Tourist preferences for seamount conservation in the Galapagos Marine Reserve

Ison, S., Ison, T., Marti-Puig, P., Needham, K., Tanner, M. K. and Roberts, J.M. (2021) Tourist preferences for seamount conservation in the Galapagos Marine Reserve. Frontiers in Marine Science, 7, 602767. (doi: 10.3389/fmars.2020.602767)

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Seamounts provide oases of hard substrate in the deep sea that are frequently associated with locally enhanced biological productivity and diversity. There is now increasing recognition of their ecological and socio-economic importance. However, management strategies for these habitats are constrained not only by limited ecological understanding but by the general public’s understanding of the pressures facing these ecosystems. This study adds to the growing literature on willingness to pay for conservation of deep-sea ecosystems and species by undertaking a stated preference survey to assess tourist’s awareness of seamounts and their preferences for protection within the Galapagos Marine Reserve. Visitors’ perceptions of seamount biodiversity must be studied because tourists are key drivers of the Galapagos economy and account for 41% of the Marine Reserve budget. Our survey captured the attitudes, perceptions and willingness to pay of tourists for an increase in the entrance fee to the Galapagos Marine Reserve. Results showed tourists were willing to pay on average US$48.93 in addition to existing entrance fees. The results of this study support the willingness to develop a multiuse management plan for the Galapagos Marine Reserve, balancing conservation, local communities livelihoods and sustainable tourism. Our results evidence a willingness to support and fund conservation, which is of critical importance to both the Galapagos National Park and local non-governmental organizations heavily reliant for their work on entrance fees and donations respectively. Overall, the conclusion from this study is that, despite limited knowledge, visitors of the Galapagos Islands attach positive and significant values to the conservation of seamount biodiversity.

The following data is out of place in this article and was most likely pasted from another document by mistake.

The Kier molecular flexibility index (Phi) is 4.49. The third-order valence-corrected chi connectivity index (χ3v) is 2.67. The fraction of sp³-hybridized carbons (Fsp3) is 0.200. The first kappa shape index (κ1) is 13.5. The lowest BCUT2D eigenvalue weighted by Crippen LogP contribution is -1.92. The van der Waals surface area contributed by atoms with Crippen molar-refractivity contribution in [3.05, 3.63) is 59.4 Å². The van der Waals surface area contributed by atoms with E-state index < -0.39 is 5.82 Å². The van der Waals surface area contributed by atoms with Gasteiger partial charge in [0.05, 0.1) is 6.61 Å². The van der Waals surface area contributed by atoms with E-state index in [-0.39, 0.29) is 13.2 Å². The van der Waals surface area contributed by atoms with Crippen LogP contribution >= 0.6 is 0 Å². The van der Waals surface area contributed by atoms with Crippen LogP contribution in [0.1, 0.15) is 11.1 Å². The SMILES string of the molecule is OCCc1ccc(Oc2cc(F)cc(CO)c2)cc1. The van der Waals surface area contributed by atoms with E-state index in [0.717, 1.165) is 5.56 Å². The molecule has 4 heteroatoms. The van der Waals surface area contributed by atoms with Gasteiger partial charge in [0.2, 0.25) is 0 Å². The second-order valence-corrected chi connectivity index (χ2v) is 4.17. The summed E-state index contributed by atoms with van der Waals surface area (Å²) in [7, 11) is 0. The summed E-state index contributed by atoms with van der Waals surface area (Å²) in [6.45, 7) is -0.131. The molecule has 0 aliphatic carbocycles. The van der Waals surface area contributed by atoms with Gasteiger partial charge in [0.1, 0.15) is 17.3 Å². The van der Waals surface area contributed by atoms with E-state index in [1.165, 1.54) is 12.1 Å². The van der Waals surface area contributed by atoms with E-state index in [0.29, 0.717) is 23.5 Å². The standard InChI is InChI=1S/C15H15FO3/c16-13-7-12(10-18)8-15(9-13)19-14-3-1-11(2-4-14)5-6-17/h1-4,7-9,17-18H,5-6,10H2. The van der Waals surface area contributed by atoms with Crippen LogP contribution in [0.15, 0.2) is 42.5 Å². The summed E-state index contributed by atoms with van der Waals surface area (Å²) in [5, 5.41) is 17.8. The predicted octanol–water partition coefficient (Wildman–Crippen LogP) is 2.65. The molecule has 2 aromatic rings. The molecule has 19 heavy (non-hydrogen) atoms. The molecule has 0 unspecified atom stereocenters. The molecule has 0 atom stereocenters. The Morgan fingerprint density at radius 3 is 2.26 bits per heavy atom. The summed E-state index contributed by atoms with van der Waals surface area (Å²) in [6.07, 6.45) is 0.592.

Item Type:Articles
Additional Information:This project adopted methodologies used in the ATLAS project with additional support from the iAtlantic project, both funded from the European Union’s Horizon 2020 research and innovation programme under grant agreements 678760 and 818123. The surveys in Galapagos took place through a Marine Systems & Policies Master of Science project at the University of Edinburgh (Ison 2017). This research was conducted under Galapagos National Park Directorate research permit PC-51-17, PC-81-18, PC-56-19 and PC-17-20 granted to the Charles Darwin Research Station, and is contribution number 2357 from the Charles Darwin Foundation for the Galapagos Islands.
Glasgow Author(s) Enlighten ID:Simpson, Dr Katherine
Authors: Ison, S., Ison, T., Marti-Puig, P., Needham, K., Tanner, M. K., and Roberts, J.M.
College/School:College of Medical Veterinary and Life Sciences > Institute of Biodiversity Animal Health and Comparative Medicine
Journal Name:Frontiers in Marine Science
Publisher:Frontiers Media
ISSN (Online):2296-7745
Published Online:21 January 2021
Copyright Holders:Copyright © 2021 Ison, Ison, Marti-Puig, Needham, Tanner and Roberts
First Published:First published in Frontiers in Marine Science 7:602767
Publisher Policy:Reproduced under a Creative Commons license

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